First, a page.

Babylonian amora of the fourth period (about 350). His father, whose name ("Naggara"="carpenter") probably indicates his occupation, came from Nerash or Nerus (), in Babylonia. The son, Idi (or Ada), gave an explanation in the presence of R. Joseph (Shab. 60a), had discussions with Abaye on various occasions (B. M. 35b), and likewise gave explanations in the presence of Rabbah ('Er. 56b; Ḳid. 40a). He also had occasion to appear in the court of Ḥisda (B. B. 33a). Idi was the brother of Ḥiyya. Passing the door of their father's house one Friday evening, Huna (b. Ḥiyya of Pumbedita) noticed that the house was illuminated with candles; whereupon Huna predicted that two shining lights would issue from that house. The prophecy was verified in the birth of Idi and Ḥiyya (Shab. 23b). Idi married the daughter of a priest, who bore him two sons—Sheshet and Joshua (Pes. 49a). Idi took advantage of his wife's position as a kohen to accept "the shoulder, and the two cheeks, and the maw" as the share due to a priest (Deut. xviii. 3), a custom which prevailed even during the Exile (Ḥul. x. 1). Idi was considered the main authority in Nerash, where he introduced a certain ordinance (Ned. 67b). Idi seems to have moved at a later period to Shekanzib, where he had occasion to receive Papa and Huna, whom he treated in a somewhat slighting manner (Yeb. 85a).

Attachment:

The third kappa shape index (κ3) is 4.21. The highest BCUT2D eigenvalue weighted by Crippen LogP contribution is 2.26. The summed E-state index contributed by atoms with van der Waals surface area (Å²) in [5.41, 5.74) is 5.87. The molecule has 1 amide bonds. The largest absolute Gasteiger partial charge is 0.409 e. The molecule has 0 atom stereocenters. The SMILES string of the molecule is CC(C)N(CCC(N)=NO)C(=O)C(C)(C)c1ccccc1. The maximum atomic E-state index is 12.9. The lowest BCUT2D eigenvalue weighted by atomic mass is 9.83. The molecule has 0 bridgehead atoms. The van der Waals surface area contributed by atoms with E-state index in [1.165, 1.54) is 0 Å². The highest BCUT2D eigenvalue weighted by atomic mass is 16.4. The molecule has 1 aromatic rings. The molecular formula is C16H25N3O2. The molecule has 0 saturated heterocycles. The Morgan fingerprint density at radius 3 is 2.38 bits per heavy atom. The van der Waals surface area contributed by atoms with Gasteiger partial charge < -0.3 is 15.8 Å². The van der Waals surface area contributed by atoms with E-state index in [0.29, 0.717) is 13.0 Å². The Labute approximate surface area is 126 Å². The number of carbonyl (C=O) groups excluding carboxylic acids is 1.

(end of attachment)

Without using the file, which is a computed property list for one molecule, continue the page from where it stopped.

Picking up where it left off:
S. S. J. D. E.
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